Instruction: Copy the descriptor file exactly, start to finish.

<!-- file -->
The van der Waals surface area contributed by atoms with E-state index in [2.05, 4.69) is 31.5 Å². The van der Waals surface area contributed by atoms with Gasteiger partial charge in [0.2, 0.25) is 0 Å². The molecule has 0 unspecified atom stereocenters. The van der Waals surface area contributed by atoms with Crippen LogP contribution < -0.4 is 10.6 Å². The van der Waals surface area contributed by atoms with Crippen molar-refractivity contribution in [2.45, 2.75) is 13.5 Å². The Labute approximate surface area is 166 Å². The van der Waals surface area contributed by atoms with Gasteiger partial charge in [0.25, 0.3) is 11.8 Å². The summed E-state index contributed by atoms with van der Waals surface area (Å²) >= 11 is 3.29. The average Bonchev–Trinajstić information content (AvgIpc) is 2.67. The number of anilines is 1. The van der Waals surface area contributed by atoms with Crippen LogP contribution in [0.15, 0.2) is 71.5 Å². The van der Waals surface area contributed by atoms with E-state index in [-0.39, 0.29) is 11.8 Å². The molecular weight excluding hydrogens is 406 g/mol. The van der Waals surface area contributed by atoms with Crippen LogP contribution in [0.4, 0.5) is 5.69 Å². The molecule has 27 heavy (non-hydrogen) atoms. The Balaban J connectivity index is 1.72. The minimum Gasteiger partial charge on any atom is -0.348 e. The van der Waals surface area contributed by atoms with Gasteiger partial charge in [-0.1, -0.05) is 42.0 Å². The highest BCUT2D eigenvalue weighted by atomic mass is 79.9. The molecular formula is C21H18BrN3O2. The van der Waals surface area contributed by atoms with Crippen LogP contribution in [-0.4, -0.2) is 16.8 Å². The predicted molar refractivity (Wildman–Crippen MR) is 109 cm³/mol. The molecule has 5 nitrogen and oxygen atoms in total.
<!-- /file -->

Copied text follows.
The van der Waals surface area contributed by atoms with E-state index in [2.05, 4.69) is 31.5 Å². The van der Waals surface area contributed by atoms with Gasteiger partial charge in [0.2, 0.25) is 0 Å². The molecule has 0 unspecified atom stereocenters. The van der Waals surface area contributed by atoms with Crippen LogP contribution < -0.4 is 10.6 Å². The van der Waals surface area contributed by atoms with Crippen molar-refractivity contribution in [2.45, 2.75) is 13.5 Å². The Labute approximate surface area is 166 Å². The van der Waals surface area contributed by atoms with Gasteiger partial charge in [0.25, 0.3) is 11.8 Å². The summed E-state index contributed by atoms with van der Waals surface area (Å²) >= 11 is 3.29. The average Bonchev–Trinajstić information content (AvgIpc) is 2.67. The number of anilines is 1. The van der Waals surface area contributed by atoms with Crippen LogP contribution in [0.15, 0.2) is 71.5 Å². The van der Waals surface area contributed by atoms with E-state index in [-0.39, 0.29) is 11.8 Å². The molecular weight excluding hydrogens is 406 g/mol. The van der Waals surface area contributed by atoms with Crippen LogP contribution in [0.4, 0.5) is 5.69 Å². The molecule has 27 heavy (non-hydrogen) atoms. The Balaban J connectivity index is 1.72. The minimum Gasteiger partial charge on any atom is -0.348 e. The van der Waals surface area contributed by atoms with Gasteiger partial charge in [-0.1, -0.05) is 42.0 Å². The highest BCUT2D eigenvalue weighted by atomic mass is 79.9. The molecular formula is C21H18BrN3O2. The van der Waals surface area contributed by atoms with Crippen LogP contribution in [-0.4, -0.2) is 16.8 Å². The predicted molar refractivity (Wildman–Crippen MR) is 109 cm³/mol. The molecule has 5 nitrogen and oxygen atoms in total.